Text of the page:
Posted by: seanmalstrom | September 6, 2015

Email: Starcraft 2 Macro Mechanics

For those not in the know, Blizzard is testing in the Legacy of the Void beta what Starcaft 2 is like without macro mechanics. They started with just removing Mules and Chronoboost while nerfing Larva Injects to 2 extra larva and making Queens autocast it. In the next patch, they plan to bring back Mule and Chronoboost, although the latter is autocast on whatever building you select, default Nexus, and both of them will have much reduced efficiency. Inject Larva will also be brought up a bit to 3 extra larva.

Of course there is arguing, gnashing of teeth, and the sky-is-falling posts from both sides. In the end, it’s been summarized best by this comment:

“I think for many, the debate come was a fun vs. mastery. Macro mechanics don’t necessarily add fun to the game, but they add mastery. Fun is fun. Fun is accessible. Mastery is not fun, not as accessible but it’s satisfying. I play guitar, but don’t think it’s fun. I find it satisfying to improve my guitar skills, but not fun. Most people that ask me to teach them how to play guitar quit after a week or so because it’s not fun, but the ones that keep playing usually become obsessed with mastering the instrument. Human nature makes mastery of skills very satisfying. I find mastering macro mechanics satisfying, but not fun. I can understand both sides of the argument, and it really comes down to the design philosophy of the game. Is it better for players to have more challenges to master, or not? I don’t know how to answer that question, so I’m comfortable with keeping them or removing them.”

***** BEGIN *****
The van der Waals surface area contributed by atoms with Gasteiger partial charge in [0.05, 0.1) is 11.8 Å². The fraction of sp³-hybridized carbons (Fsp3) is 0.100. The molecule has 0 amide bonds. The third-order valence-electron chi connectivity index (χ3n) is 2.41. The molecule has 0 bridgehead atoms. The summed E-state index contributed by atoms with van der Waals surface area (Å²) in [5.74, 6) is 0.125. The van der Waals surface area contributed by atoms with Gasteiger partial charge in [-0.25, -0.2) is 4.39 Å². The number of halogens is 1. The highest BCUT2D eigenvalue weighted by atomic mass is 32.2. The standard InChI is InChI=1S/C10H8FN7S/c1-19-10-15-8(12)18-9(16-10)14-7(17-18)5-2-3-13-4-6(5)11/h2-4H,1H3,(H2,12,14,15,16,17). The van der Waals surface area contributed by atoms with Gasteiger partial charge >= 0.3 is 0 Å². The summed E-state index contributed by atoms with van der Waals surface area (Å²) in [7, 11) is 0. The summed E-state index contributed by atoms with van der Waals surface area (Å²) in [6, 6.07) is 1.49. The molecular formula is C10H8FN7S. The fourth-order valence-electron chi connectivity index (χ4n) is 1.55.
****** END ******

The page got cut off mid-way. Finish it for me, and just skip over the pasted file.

So Malstrom, what are your thoughts? Considering everyone’s praise of the SC2 campaigns and the fact that Blizzard is even going as far as to add extra PvE co-op campaigns to be played online, it seems to me like Blizzard wants to move as far away from SC2-as-a-job as possible while keeping the hardcore players and the eSports cred.


Starcraft 2 was the old model of Game + Expansion Pack. Maybe some revenue from E-Sports, but this is where Starcraft 2 makes money. Blizzard decided to make TWO expansion packs.

What Blizzard is now doing is transforming Starcraft 2 into a Free-To-Play model. They will be selling customized logos, unit costumes, more single player missions, and so on.

I would like Starcraft 2 to be completed and have the door shut on this. There is a very important why I believe this should be the case.

In the creative medium, ideas are like ‘food’ in the refrigerator. When you make something, a book, a movie, an album, anything, you are removing that ‘food’ from the refrigerator and putting it out there. If you leave food in there, it tends to spoil but also prevents new food from appearing there.

Free-To-Play will bring about a type of Dark Ages in gameplay innovation. The old games will be like zombies, never dying!